Upperclassmen: Junior Hemingway 6'1 225lbs (RS-Sr. 2010 stats: 593 yds, 4 TDs), Darryl Stonum 6'2 195lbs (Sr. 2010 stats: 633 yds, 4 TDs), Martavious Odoms 5'8 175lbs (Sr. 956 yds, 2 TDs), JeRon Stokes 6'0 193lbs (Jr. 5.9/4-star)
Underclassmen: Jeremy Jackson 6'3 203lbs (So. 5.5/3-star), Jerald Robinson 6'1 199lbs (RS-Fr. 5.7/4-star), Ricardo Miller 6'4 217lbs (RS-Fr. 5.7/4-star), DJ Williamson 6'1 178lbs (RS-Fr. 5.5/3-star)
This group is deep in 2011 and unproven after that. Hemingway, Stonum, and Odoms are as good a trio of receivers you will find in the conference next year. All three are good blockers downfield and don't drop many passes. Stonum and Hemingway showed a real knack for making big plays down field this year--both have a handful of long touchdown receptions on their resume. They are good at finding openings in the defense and using their body to get proper position and make plays. They should excel in any offense. Odoms is a do everything player. He is a tenacious down field blocker, good on bubble screens, and the most sure-handed player on the team. Past that the only players to see any action have been Stokes and Jackson, and neither one has done much of anything in his time. The worry isn't great just yet, especially with well thought of recruits Miller and Robinson coming off a redshirt year along with DJ WIlliamson, a speedy project on the outside.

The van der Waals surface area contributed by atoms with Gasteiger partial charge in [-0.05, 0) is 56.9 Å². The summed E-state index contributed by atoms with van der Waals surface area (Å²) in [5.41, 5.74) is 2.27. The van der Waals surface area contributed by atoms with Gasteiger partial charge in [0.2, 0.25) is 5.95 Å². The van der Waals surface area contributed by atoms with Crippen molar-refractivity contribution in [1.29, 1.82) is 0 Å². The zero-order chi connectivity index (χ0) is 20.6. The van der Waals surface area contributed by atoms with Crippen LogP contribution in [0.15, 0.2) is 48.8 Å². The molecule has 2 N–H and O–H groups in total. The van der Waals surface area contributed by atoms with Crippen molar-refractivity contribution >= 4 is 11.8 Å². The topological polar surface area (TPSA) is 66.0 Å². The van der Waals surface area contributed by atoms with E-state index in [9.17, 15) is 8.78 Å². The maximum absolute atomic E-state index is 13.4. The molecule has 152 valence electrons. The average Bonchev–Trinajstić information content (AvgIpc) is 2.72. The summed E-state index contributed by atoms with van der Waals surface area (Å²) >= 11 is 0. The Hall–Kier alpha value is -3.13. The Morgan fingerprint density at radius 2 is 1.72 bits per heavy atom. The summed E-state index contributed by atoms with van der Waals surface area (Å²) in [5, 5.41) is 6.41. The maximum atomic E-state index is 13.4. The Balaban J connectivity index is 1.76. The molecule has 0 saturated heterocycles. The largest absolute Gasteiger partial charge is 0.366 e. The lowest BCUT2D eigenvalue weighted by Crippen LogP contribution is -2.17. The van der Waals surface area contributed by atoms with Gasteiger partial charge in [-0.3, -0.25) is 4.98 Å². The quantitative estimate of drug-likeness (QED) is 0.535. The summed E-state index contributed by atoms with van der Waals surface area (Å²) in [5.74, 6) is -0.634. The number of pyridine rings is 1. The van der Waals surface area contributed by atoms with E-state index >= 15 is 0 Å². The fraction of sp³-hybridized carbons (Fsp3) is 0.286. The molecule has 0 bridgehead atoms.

Spread Option Grade: B+. This group gets docked a couple grades for being top heavy. While there is plenty of capable youth in the program, someone is going to have to step up in 2012 when the top three receivers leave.
Pro Style Grade: B. Much the same as the grade above, but knocked down slightly because there doesn't seem to be the prototypical #1 receiver waiting in the wings to take over. The three seniors are all capable of splitting the load next year, but after that this team will need one guy to be "the guy", and he might not be on the roster yet.